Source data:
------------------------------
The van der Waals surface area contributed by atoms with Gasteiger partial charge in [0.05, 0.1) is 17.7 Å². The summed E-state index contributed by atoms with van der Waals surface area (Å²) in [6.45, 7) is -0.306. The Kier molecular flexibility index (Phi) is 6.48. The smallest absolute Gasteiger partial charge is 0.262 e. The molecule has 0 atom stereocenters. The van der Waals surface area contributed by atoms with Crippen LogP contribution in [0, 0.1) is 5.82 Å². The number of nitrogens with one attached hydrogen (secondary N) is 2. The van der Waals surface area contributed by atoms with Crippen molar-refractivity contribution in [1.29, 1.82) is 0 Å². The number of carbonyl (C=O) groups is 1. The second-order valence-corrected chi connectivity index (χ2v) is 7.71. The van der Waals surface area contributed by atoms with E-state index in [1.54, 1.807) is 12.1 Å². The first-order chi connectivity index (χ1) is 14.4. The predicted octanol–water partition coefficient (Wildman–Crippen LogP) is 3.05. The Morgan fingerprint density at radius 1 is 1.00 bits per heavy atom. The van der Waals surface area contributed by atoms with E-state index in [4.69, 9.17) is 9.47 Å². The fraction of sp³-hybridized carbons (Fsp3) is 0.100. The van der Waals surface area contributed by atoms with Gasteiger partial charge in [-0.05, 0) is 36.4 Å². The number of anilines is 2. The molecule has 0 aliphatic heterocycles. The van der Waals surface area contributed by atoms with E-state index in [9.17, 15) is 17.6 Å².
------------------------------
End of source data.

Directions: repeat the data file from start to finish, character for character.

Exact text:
The van der Waals surface area contributed by atoms with Gasteiger partial charge in [0.05, 0.1) is 17.7 Å². The summed E-state index contributed by atoms with van der Waals surface area (Å²) in [6.45, 7) is -0.306. The Kier molecular flexibility index (Phi) is 6.48. The smallest absolute Gasteiger partial charge is 0.262 e. The molecule has 0 atom stereocenters. The van der Waals surface area contributed by atoms with Crippen LogP contribution in [0, 0.1) is 5.82 Å². The number of nitrogens with one attached hydrogen (secondary N) is 2. The van der Waals surface area contributed by atoms with Crippen molar-refractivity contribution in [1.29, 1.82) is 0 Å². The number of carbonyl (C=O) groups is 1. The second-order valence-corrected chi connectivity index (χ2v) is 7.71. The van der Waals surface area contributed by atoms with E-state index in [1.54, 1.807) is 12.1 Å². The first-order chi connectivity index (χ1) is 14.4. The predicted octanol–water partition coefficient (Wildman–Crippen LogP) is 3.05. The Morgan fingerprint density at radius 1 is 1.00 bits per heavy atom. The van der Waals surface area contributed by atoms with E-state index in [4.69, 9.17) is 9.47 Å². The fraction of sp³-hybridized carbons (Fsp3) is 0.100. The van der Waals surface area contributed by atoms with Gasteiger partial charge in [-0.05, 0) is 36.4 Å². The number of anilines is 2. The molecule has 0 aliphatic heterocycles. The van der Waals surface area contributed by atoms with E-state index in [9.17, 15) is 17.6 Å².